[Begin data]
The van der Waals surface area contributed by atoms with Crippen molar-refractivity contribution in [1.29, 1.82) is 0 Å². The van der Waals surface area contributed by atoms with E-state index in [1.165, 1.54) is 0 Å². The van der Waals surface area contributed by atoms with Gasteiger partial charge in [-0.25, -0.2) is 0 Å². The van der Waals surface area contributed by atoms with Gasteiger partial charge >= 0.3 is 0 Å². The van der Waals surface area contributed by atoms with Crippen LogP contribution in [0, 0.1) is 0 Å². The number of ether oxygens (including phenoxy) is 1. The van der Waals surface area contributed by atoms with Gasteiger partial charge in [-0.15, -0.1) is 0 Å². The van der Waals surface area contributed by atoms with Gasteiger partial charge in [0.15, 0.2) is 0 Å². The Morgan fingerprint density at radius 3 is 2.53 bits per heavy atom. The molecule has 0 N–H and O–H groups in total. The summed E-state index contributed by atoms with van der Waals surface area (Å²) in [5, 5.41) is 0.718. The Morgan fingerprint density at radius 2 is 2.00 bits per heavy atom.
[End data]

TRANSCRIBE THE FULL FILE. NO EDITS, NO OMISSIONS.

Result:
The van der Waals surface area contributed by atoms with Crippen molar-refractivity contribution in [1.29, 1.82) is 0 Å². The van der Waals surface area contributed by atoms with E-state index in [1.165, 1.54) is 0 Å². The van der Waals surface area contributed by atoms with Gasteiger partial charge in [-0.25, -0.2) is 0 Å². The van der Waals surface area contributed by atoms with Gasteiger partial charge >= 0.3 is 0 Å². The van der Waals surface area contributed by atoms with Crippen LogP contribution in [0, 0.1) is 0 Å². The number of ether oxygens (including phenoxy) is 1. The van der Waals surface area contributed by atoms with Gasteiger partial charge in [-0.15, -0.1) is 0 Å². The van der Waals surface area contributed by atoms with Gasteiger partial charge in [0.15, 0.2) is 0 Å². The Morgan fingerprint density at radius 3 is 2.53 bits per heavy atom. The molecule has 0 N–H and O–H groups in total. The summed E-state index contributed by atoms with van der Waals surface area (Å²) in [5, 5.41) is 0.718. The Morgan fingerprint density at radius 2 is 2.00 bits per heavy atom.